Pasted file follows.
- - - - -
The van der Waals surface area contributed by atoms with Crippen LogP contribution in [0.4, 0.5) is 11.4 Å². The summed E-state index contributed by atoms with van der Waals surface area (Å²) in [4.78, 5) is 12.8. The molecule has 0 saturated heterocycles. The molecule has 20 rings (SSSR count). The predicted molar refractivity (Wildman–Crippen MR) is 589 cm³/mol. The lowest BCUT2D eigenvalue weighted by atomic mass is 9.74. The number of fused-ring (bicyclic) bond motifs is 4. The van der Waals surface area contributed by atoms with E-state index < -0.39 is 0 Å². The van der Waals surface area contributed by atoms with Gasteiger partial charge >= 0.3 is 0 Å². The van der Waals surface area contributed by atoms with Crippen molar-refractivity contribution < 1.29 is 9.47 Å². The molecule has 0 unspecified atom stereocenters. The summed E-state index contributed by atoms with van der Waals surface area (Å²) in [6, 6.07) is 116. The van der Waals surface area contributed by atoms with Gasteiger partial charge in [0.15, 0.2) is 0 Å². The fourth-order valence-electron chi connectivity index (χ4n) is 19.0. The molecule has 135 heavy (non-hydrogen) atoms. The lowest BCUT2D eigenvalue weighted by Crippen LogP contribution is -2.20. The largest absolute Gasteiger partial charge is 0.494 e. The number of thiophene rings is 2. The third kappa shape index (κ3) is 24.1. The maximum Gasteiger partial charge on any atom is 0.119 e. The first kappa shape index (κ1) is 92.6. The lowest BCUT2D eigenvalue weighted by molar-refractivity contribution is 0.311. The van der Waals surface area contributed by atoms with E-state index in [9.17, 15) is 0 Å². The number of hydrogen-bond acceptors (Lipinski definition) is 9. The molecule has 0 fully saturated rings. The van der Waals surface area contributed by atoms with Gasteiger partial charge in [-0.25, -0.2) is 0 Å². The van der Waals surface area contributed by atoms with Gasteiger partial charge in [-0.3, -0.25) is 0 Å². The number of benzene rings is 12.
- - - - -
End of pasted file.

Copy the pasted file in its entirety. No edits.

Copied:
The van der Waals surface area contributed by atoms with Crippen LogP contribution in [0.4, 0.5) is 11.4 Å². The summed E-state index contributed by atoms with van der Waals surface area (Å²) in [4.78, 5) is 12.8. The molecule has 0 saturated heterocycles. The molecule has 20 rings (SSSR count). The predicted molar refractivity (Wildman–Crippen MR) is 589 cm³/mol. The lowest BCUT2D eigenvalue weighted by atomic mass is 9.74. The number of fused-ring (bicyclic) bond motifs is 4. The van der Waals surface area contributed by atoms with E-state index < -0.39 is 0 Å². The van der Waals surface area contributed by atoms with Gasteiger partial charge >= 0.3 is 0 Å². The van der Waals surface area contributed by atoms with Crippen molar-refractivity contribution < 1.29 is 9.47 Å². The molecule has 0 unspecified atom stereocenters. The summed E-state index contributed by atoms with van der Waals surface area (Å²) in [6, 6.07) is 116. The van der Waals surface area contributed by atoms with Gasteiger partial charge in [0.15, 0.2) is 0 Å². The fourth-order valence-electron chi connectivity index (χ4n) is 19.0. The molecule has 135 heavy (non-hydrogen) atoms. The lowest BCUT2D eigenvalue weighted by Crippen LogP contribution is -2.20. The largest absolute Gasteiger partial charge is 0.494 e. The number of thiophene rings is 2. The third kappa shape index (κ3) is 24.1. The maximum Gasteiger partial charge on any atom is 0.119 e. The first kappa shape index (κ1) is 92.6. The lowest BCUT2D eigenvalue weighted by molar-refractivity contribution is 0.311. The van der Waals surface area contributed by atoms with E-state index in [9.17, 15) is 0 Å². The number of hydrogen-bond acceptors (Lipinski definition) is 9. The molecule has 0 fully saturated rings. The van der Waals surface area contributed by atoms with Gasteiger partial charge in [-0.25, -0.2) is 0 Å². The van der Waals surface area contributed by atoms with Gasteiger partial charge in [-0.3, -0.25) is 0 Å². The number of benzene rings is 12.